When Aaron’s Rents chose to move to reconsider the verdict or order a new trial, they reached a settlement. Alford received somewhere in the vicinity of $6 million in her sexual harassment case.
Anucha Browne Sanders
This high-profile case involved a former New York Knicks executive suing Madison Square Gardens et al. In 2007, Brown-Sanders won $11.6 million in punitive damages for sexual harassment.
The Court learned that Brown-Sanders was fired from her position because she’d made complaints of harassment. After filing reports against the New York Knicks’ president and head coach, Isiah Thomas, Sanders’ lost her position. Besides soliciting sex from her, she also reported that he’d called her a “bitch” and a “ho”.
Like so many of the sexual harassment cases on this list, Brown-Sanders didn’t receive the initial amount awarded. Instead, US attorneys decided to settle on $11.5 million in exchange for the defense not pursuing an appeal.
How could anybody forget the sexual harassment case that caused Dick Cheney to blame a woman for his firing the Secretary of the Navy? Of course, Rear Admiral Jack Snyder was actually fired because of gross neglect of proper conduct as well as sexual harassment.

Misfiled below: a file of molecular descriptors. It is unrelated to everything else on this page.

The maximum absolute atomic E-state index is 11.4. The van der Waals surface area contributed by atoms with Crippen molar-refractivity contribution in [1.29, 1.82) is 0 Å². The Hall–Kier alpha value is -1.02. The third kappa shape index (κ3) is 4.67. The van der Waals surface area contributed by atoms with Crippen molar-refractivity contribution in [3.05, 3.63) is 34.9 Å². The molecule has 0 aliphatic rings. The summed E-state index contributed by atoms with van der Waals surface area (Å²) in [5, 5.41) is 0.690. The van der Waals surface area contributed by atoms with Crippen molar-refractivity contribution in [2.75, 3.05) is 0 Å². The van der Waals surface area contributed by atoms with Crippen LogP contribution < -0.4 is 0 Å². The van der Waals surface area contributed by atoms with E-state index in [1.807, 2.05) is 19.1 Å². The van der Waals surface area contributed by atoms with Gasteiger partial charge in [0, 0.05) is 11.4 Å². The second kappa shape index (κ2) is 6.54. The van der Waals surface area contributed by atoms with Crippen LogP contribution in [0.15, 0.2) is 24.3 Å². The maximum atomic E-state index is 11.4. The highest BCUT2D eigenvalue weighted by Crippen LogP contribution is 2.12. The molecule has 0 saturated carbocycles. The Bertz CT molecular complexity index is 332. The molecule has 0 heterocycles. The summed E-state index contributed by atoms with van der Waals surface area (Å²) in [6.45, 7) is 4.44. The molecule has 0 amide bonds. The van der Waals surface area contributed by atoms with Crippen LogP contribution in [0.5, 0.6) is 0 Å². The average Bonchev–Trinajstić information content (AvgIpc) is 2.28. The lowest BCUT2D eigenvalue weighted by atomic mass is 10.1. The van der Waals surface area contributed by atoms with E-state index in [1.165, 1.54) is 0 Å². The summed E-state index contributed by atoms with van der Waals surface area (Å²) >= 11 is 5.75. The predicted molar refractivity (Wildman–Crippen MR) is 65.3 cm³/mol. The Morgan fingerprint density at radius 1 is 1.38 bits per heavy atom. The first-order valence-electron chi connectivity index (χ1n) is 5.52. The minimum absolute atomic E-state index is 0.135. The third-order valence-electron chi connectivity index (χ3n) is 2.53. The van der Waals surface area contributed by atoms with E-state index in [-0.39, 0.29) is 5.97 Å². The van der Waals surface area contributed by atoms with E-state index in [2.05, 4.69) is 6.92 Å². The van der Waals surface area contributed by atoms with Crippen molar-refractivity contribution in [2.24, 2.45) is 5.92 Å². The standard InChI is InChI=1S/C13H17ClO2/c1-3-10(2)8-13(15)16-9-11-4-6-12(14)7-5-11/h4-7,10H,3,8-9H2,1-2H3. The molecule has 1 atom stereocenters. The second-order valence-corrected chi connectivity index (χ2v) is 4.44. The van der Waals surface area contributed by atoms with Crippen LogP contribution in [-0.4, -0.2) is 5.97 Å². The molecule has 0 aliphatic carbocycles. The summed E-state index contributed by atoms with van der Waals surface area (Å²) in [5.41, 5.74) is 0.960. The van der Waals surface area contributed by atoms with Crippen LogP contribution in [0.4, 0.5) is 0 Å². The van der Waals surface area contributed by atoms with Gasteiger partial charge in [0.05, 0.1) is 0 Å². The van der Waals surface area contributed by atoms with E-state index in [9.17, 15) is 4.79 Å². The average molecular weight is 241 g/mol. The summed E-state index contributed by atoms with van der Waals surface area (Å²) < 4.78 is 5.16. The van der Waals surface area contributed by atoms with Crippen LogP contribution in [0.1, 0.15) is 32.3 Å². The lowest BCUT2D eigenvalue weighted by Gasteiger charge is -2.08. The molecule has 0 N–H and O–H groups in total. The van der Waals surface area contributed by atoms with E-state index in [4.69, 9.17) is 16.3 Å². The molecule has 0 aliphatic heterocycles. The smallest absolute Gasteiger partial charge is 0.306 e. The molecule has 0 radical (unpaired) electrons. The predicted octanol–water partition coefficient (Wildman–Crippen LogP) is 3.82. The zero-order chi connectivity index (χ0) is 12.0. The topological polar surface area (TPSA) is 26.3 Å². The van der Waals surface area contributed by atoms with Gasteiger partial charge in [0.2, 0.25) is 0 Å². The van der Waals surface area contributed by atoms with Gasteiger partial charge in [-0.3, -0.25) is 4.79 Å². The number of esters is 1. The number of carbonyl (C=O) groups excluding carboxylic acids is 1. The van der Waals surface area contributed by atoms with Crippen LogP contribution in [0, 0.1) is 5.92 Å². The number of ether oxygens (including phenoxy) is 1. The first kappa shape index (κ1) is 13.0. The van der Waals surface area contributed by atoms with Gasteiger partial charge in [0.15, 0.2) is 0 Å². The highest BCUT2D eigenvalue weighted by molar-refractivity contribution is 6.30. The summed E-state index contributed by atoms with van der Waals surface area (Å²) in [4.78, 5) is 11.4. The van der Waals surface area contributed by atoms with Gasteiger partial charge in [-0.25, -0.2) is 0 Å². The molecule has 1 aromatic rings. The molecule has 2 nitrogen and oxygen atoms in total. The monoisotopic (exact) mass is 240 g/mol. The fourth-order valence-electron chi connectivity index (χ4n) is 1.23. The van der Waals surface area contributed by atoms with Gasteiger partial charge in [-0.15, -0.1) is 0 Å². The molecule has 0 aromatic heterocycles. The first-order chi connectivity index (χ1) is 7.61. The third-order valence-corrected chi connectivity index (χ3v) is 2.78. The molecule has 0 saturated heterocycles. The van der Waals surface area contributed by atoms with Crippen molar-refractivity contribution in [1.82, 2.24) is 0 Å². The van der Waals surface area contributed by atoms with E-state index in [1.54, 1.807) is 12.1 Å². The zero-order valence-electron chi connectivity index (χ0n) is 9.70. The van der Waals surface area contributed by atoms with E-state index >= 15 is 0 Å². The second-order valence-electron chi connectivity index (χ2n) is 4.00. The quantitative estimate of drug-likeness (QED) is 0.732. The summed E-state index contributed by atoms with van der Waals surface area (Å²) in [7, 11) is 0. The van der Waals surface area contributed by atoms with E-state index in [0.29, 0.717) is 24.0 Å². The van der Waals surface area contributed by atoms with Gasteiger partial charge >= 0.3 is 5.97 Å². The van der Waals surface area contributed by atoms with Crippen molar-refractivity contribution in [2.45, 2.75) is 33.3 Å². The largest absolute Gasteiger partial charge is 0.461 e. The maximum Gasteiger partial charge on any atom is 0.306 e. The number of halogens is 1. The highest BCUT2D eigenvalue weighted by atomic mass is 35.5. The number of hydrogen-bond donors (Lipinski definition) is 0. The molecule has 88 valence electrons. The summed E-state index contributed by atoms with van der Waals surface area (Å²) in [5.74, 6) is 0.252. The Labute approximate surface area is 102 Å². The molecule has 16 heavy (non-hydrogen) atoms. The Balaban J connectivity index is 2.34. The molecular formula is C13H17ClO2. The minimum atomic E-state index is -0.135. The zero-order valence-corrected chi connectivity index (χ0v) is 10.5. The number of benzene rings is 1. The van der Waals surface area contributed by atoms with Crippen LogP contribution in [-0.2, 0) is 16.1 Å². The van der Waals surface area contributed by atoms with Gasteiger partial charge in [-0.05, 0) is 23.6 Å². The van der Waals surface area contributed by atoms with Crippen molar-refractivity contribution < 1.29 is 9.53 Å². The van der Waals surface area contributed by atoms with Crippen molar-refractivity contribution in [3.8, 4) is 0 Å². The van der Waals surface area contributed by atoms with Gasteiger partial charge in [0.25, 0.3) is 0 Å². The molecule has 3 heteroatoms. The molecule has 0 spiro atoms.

In her case, Puopolo sued the US Navy. She claimed that at the 1991 Las Vegas Tailhook convention, she suffered harassment at the hands of over 200 aviators.
In a ritual known as “the Gauntlet”, Puopolo walked down a hallway full of intoxicated men. As she walked through the hall, the men groped, pinched, and passed her from one man to the other. At the end of this torturous event, she was thrown to the ground.
Puopolo told her boss about the mistreatment. Although he initially told her that’s what she should expect for going down the hallway of drunk navy men, he did promise he would do something. But until she took her case public, nobody received punishment for what happened to her.
When Lois Jenson filed a sexual harassment lawsuit against her former employer, she did so on behalf of herself and a number of women who previously worked at Eveleth Taconite Co. This case marked the first Class Action sexual harassment case in the US.
Before hiring Jenson, the company was dominated by males. These men believed that a woman’s place was in the home. Any woman working at Eveleth were stealing a man’s job.